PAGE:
2. Use a third-party tool to automatically parse the XML documentation into the various documentation formats it supports.

I prefer the second option and use NDoc (http://ndoc.sourceforge.net/), a code documentation generator for .NET. NDoc is a free, open-source tool that generates documentation in several different formats, including the MSDN-style HTML Help format (.chm), the Visual Studio .NET Help format (HTML Help 2), and MSDN-Online style Web pages.

The current version of NDoc is version 1.3 (in beta). You can install NDoc to target different versions of .NET—Mono, .NET 1.0, or .NET 1.1. I chose the .NET 1.1 target as I am using Microsoft Visual Studio .NET 2003.

Once NDoc is installed, you should see the window shown in Figure 7 when the application is launched. You can choose the type of documentation you want to generate by selecting the documentation type in the drop-down listbox.

Figure 7. Launching NDoc

Click on Add to add the assembly filename (see Figure 8). Once the assembly is selected (MyPoint.dll in the bin folder, in my case), the XML document filename field is automatically completed (same name as the assembly, but with an .XML extension).

Figure 8. Adding an assembly to NDoc

You can add multiple projects into the same documentation by adding each assembly into the NDoc project.

Once you are ready to build the documentation, click on the Build Documentation button in the toolbar as illustrated in Figure 9.

Figure 9. Building the documentation

To view the documentation, click on the View Documentation button in the toolbar (Figure 10).

Figure 10. Viewing the documentation

You should see the documentation generated as shown in Figure 11 (I have expanded on the tree in the left pane to reveal the full documentation).

Figure 11. The MSDN-style documentation generated

Let's zoom in on the documentation generated by the documentation tags that we discussed earlier. In particular, let's see the documentation for the overloaded length() method as illustrated in Figure 12.

Figure 12. Comparing the XML tags and the actual documentation generated

As you can see, the text in the <overloads> element is used to provide a general description for the overloaded method, while the actual description for each overloaded method is described by the <summary> element. If you do not use the <overloads> tag for any of the overloaded methods, NDoc will use the text found in the first <summary> element as the general description of the overloaded methods.

Click on the first overloaded method of the length() method and see the relationship between the documentation tag and the actual documentation as shown in Figure 13.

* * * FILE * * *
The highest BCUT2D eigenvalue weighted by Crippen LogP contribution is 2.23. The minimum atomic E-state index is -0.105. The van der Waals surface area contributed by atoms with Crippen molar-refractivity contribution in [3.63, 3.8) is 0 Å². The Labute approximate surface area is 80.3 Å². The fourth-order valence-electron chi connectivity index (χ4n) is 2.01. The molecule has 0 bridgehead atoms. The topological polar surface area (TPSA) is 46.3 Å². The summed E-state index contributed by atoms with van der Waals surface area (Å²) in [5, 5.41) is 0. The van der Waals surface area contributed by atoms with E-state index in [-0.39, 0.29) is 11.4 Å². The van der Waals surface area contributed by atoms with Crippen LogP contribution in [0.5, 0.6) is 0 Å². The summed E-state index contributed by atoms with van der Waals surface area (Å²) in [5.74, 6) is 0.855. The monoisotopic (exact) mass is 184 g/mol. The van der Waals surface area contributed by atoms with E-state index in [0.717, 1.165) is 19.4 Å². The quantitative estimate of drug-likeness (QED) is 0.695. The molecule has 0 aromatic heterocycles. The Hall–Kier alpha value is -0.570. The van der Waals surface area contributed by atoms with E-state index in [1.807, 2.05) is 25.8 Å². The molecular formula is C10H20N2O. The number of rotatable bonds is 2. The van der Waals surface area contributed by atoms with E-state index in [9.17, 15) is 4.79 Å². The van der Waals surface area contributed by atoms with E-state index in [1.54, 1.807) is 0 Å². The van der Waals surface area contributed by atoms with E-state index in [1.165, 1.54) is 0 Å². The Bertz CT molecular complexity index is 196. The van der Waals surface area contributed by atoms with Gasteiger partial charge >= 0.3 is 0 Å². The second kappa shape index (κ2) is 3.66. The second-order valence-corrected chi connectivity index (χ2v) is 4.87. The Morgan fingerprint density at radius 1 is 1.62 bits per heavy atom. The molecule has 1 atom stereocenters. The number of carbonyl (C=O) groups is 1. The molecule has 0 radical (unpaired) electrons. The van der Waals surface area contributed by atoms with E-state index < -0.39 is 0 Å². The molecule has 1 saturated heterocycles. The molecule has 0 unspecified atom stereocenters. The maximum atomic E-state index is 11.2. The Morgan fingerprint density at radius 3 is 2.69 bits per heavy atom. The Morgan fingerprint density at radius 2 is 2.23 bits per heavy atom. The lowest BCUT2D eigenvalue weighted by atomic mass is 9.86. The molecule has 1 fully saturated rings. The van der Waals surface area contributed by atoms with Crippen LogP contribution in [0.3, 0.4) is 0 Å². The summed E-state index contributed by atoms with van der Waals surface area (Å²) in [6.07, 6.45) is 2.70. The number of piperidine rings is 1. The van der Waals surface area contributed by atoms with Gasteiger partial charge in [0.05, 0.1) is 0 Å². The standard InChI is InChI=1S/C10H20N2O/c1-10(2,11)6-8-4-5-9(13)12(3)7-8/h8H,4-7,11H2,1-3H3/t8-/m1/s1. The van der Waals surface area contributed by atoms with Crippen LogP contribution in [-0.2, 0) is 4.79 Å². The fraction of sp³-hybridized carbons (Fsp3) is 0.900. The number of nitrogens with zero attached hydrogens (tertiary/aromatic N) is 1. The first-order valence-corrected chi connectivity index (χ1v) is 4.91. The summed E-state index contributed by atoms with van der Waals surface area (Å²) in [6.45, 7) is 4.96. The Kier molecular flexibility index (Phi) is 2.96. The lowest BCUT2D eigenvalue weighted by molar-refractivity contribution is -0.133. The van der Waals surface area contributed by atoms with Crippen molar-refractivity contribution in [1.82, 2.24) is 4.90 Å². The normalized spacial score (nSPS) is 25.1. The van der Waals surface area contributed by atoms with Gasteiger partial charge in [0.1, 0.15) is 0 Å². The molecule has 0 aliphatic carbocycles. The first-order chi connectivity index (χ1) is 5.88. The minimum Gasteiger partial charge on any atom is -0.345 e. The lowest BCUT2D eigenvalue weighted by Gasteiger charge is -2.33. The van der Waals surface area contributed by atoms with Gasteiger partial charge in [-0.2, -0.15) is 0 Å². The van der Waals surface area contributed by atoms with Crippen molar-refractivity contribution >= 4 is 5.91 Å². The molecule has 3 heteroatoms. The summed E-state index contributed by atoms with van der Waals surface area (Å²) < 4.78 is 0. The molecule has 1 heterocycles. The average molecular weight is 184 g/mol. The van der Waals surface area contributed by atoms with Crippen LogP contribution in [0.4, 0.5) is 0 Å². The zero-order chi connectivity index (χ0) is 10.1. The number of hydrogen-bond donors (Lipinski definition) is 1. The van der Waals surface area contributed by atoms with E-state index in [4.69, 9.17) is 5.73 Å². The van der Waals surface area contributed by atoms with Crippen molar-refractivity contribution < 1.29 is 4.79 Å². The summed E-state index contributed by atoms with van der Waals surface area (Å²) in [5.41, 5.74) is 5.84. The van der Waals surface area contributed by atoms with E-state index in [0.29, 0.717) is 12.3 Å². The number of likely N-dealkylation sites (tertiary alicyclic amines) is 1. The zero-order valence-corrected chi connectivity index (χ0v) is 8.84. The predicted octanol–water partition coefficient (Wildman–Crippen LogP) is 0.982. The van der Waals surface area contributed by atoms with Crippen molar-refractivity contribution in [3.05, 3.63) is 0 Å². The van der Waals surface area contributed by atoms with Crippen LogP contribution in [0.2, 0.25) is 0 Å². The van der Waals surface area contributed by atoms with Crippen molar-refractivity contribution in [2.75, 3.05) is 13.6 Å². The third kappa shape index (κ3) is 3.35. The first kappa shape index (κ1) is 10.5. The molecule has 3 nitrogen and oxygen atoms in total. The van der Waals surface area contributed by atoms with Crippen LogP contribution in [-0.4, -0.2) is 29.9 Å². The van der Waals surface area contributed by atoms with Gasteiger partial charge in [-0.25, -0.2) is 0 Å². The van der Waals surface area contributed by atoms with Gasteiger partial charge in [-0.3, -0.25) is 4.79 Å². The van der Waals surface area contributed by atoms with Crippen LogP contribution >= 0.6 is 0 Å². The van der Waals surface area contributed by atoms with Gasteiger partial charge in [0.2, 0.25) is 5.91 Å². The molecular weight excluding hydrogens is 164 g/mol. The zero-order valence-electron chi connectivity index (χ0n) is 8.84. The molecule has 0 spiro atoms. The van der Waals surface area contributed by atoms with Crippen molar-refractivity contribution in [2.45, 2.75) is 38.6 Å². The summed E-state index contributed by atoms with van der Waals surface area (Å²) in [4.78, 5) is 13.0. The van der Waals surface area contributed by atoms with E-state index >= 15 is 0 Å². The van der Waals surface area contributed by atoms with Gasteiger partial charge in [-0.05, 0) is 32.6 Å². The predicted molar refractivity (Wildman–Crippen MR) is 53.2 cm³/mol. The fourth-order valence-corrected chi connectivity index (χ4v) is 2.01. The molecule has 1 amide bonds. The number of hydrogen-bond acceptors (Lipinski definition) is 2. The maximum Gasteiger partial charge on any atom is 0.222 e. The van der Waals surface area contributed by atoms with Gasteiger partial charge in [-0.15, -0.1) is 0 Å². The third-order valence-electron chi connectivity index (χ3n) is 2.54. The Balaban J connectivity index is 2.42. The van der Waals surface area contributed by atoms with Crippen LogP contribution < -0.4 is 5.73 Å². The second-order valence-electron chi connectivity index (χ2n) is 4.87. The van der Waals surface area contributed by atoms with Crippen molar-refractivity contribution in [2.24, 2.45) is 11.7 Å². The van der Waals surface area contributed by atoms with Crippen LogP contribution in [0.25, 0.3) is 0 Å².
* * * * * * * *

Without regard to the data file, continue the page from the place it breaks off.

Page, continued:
Figure 13. Comparing the XML tags and the actual documentation generated

Note that the <remarks> element is empty and will result in an empty Remarks section in the documentation. If you leave out the <remarks> element, the Remarks section is not generated.

Distributing the Documentation

If you look into the properties section in NDoc, you specify the location of the generated documentation by changing the OutputDirectory attribute. In Figure 14, my documentation would be saved in the c:\documentation folder.

Figure 14. Configuring the output directory for the documentation

Once you have built the documentation, you can view the list of files generated in Figure 15.

Figure 15. Viewing the generated documentation

If you want to distribute the documentation for your class, you simply need to distribute the file with the .chm extension. This is the compiled HTML help and it does not require the other HTML files generated in the same folder.

Conclusion

In this article, you have seen how you can add XML comments in your Visual Basic .NET applications, and then use a third-party tool to generate documentations for your application. All the tools covered in this article are free, so it's a great way to start documenting your applications. If you have other favorite tools for generating code documentation, be sure to share them with me at wei_meng_lee@hotmail.com.

Wei-Meng Lee (Microsoft .NET MVP, Singapore) is a technologist and founder of Developer Learning Solutions, a technology company specializing in hands-on training on the latest Microsoft technologies. Wei-Meng speaks regularly at international conferences and has authored and coauthored numerous books on .NET, XML, and wireless technologies, including Windows XP Unwired and the .NET Compact Framework Pocket Guide (both from O'Reilly Media, Inc). He writes extensively for the O'Reilly Network on topics ranging from .NET to Mac OS X.

Listing 1

''' -----------------------------------------------------------------------------
''' Project    : MyPoint
''' Class    : Point
''' 
''' -----------------------------------------------------------------------------
''' <summary>
''' The Point class contains 2 properties, 1 overloaded constructor, and 
''' 1 overloaded method
''' </summary>
''' <remarks>